All patients who underwent TAMIS from September 2016 to February 2020 were included in this study. Case records were examined which extended over a period of 40 months. The author keeps a separate copy of minimally invasive transanal procedures. Outpatient records were analyzed for follow-up of the patients. Patients' follow-up was done by both clinical examination and flexible sigmoidoscopy. TAMIS was performed using both SILS port and GelPoint Path. Conventional laparoscopic instruments like L-hook with monopolar cautery and atraumatic bowel graspers were used. The technical aspects of the procedure are described elsewhere.[4],[5]


  Results Top


A total of 20 patients had undergone TAMIS from September 2016 to February 2020 [Table 1]. The most common indication for undergoing TAMIS was rectal adenoma with or without dysplasia in 6 patients (30%). This was followed by rectal carcinomas in situ or carcinoma suspected in a previously biopsied polyp in 4 patients (20%). Hyperplastic polyps constituted 4 (20%) of the TAMIS procedures. We also had 2 (10%) patients with juvenile polyposis. The average age of patients was 45.4 years, while the youngest patient was 14-year-old male and the oldest 88-year-old female [Table 2]. The average time taken to do TAMIS was 42 min from scoring of lesions till suturing of the rectal wall defect. The shortest time was 30 min with the longest 90 min.
Table 1: Transanal minimally invasive surgery operations done at our institution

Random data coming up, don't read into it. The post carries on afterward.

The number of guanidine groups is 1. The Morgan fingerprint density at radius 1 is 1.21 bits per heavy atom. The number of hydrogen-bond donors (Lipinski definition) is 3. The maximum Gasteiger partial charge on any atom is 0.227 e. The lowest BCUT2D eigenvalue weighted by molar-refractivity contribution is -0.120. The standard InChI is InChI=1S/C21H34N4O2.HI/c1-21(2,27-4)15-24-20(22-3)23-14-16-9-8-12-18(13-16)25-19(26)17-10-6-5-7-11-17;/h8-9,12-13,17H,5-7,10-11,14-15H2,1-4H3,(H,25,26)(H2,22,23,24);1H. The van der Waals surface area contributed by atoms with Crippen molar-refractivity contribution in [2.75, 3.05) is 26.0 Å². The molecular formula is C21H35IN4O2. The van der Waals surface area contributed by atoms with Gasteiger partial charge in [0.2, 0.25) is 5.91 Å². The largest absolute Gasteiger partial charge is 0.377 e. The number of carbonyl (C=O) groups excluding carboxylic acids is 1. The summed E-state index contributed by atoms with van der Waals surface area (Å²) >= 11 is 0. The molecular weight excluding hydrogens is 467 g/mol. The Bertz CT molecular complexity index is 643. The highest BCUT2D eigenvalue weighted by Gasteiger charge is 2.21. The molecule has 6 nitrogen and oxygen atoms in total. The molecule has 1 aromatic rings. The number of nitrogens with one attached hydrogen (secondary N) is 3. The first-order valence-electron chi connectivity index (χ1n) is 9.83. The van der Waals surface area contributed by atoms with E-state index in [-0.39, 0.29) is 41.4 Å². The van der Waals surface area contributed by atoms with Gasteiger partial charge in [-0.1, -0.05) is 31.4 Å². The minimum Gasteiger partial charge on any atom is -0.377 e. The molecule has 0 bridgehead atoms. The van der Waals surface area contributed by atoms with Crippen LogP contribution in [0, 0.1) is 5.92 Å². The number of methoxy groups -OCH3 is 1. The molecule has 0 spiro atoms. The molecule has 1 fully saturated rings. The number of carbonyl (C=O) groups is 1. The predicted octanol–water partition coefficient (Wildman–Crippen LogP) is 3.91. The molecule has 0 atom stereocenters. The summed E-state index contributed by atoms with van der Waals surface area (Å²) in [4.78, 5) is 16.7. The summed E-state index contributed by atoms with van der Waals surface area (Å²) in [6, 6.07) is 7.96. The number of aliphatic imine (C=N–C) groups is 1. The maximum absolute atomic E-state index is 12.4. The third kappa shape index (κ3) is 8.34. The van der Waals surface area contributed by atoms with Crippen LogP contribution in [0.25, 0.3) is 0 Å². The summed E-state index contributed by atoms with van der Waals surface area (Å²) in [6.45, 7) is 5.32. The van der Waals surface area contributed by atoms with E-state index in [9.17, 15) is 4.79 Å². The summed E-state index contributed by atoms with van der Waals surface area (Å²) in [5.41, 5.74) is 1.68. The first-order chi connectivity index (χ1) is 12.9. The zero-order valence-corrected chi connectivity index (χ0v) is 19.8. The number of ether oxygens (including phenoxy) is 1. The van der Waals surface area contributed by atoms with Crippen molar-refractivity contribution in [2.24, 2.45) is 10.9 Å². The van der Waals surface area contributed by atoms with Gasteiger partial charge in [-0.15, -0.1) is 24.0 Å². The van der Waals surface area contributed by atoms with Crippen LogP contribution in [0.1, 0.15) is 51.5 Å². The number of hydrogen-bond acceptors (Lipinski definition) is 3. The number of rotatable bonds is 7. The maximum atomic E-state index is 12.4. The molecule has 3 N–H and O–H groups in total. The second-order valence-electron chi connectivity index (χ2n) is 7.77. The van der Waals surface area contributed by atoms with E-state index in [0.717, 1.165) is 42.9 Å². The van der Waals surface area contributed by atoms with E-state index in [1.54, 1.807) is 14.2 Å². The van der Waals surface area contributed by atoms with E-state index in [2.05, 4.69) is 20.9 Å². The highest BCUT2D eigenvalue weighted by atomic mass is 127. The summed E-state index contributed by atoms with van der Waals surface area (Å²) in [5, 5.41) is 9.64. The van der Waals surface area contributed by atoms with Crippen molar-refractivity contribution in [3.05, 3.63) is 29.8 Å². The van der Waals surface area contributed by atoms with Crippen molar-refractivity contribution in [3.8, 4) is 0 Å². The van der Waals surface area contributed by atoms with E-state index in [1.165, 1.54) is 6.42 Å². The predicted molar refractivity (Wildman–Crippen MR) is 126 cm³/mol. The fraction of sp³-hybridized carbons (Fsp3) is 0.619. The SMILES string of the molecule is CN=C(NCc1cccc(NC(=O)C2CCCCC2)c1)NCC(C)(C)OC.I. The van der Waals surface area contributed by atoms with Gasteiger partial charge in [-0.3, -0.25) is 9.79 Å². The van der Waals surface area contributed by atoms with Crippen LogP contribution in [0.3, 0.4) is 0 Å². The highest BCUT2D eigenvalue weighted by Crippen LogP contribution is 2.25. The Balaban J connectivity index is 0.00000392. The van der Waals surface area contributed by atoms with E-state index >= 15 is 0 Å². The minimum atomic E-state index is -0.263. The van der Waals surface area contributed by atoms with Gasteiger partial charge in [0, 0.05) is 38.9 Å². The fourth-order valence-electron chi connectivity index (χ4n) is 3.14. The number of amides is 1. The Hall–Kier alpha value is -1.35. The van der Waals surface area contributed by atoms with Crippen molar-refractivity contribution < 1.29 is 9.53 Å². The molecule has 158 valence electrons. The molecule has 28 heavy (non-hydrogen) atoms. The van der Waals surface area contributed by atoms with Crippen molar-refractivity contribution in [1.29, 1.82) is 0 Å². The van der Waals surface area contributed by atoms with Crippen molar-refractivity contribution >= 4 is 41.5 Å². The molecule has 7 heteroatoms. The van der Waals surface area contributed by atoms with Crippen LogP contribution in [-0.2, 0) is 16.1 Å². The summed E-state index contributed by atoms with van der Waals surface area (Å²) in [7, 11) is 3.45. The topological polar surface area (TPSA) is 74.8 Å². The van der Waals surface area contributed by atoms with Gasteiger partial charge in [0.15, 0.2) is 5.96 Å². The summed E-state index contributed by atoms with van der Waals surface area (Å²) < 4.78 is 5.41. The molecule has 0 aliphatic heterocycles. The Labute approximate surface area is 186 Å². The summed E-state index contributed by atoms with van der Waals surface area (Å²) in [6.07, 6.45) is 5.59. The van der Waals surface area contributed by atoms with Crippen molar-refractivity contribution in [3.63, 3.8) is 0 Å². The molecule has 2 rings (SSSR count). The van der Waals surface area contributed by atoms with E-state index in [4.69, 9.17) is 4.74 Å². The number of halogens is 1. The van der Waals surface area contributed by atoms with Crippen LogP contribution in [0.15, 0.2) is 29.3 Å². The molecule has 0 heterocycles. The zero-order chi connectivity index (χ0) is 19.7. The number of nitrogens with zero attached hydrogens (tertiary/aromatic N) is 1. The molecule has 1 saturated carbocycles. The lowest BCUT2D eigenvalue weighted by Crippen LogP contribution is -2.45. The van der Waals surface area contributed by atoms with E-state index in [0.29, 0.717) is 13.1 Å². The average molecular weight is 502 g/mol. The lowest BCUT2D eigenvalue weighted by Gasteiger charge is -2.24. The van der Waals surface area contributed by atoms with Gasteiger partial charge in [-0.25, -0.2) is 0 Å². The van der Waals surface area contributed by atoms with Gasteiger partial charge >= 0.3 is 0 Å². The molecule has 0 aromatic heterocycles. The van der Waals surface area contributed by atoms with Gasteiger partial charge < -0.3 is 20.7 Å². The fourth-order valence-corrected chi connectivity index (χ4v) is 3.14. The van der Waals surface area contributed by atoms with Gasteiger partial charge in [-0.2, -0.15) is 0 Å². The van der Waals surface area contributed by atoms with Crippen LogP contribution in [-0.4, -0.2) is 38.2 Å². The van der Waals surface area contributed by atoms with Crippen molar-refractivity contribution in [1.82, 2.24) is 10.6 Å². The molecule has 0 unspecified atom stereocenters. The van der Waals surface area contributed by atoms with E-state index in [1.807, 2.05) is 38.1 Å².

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Table 2: Demography of transanal minimally invasive surgery patients

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Patients who had adenomas underwent full-thickness excision with suturing of the rectal wall defect with 3-0 braided absorbable briaded suture in a running fashion.

Four patients underwent full-thickness excision after they had been diagnosed with carcinoma in situ. There was no specimen fragmentation and three of four had negative margins. One patient had tumor extending up to one of the resected margins. Due to her suspicion of nodal involvement, she underwent Lap low anterior resection (LAR) with coloanal pull through. Her final biopsy showed no tumor and none of the 14 lymph nodes removed had any tumor. She has completed 18 months of follow-up and her ileostomy has been reversed. She is disease free.

A 44-year-old male presented with mid rectal stricture following treatment of his prolapse by a quack which was done several years back. TAMIS was done – stricture was identified and a stirctureplasty was done. This patient underwent Hegar dilations twice and he has no stricture now. He has completed 28 months of follow-up.

In a 58-year-old lady with rectal bleeding, repeated biopsies were inconclusive. TAMIS was performed and her final biopsy showed mucinous adenocarcinoma.

TAMIS was also found a useful technique in a 52-year-old male where the internal opening was very high and could not be traced with a naked eye examination. TAMIS was used to locate and thread the internal opening and a seton was placed. A 88-year-old lady with obstructing right colon cancer with large rectal adenoma was referred by our gastroenterologist. She underwent laparoscopic right hemicolectomy followed by TAMIS. Both the procedures together took 3 h to perform. She tolerated both the procedures well. She went home on the 5th postoperative day on a normal diet. She has completed 4 months of follow-up.

Our longest follow-up is of 40 months. There has been no recurrence in our series so far.

Our smallest size of the rectal lesion was 1 cm and the largest 6 cm. Although we have done TAMIS in circumferential lesions, but most of these were scattered close to each other and a submucosal resection was done (juvenile polyposis). There were 11 males and 9 female patients in our series.


  Discussion Top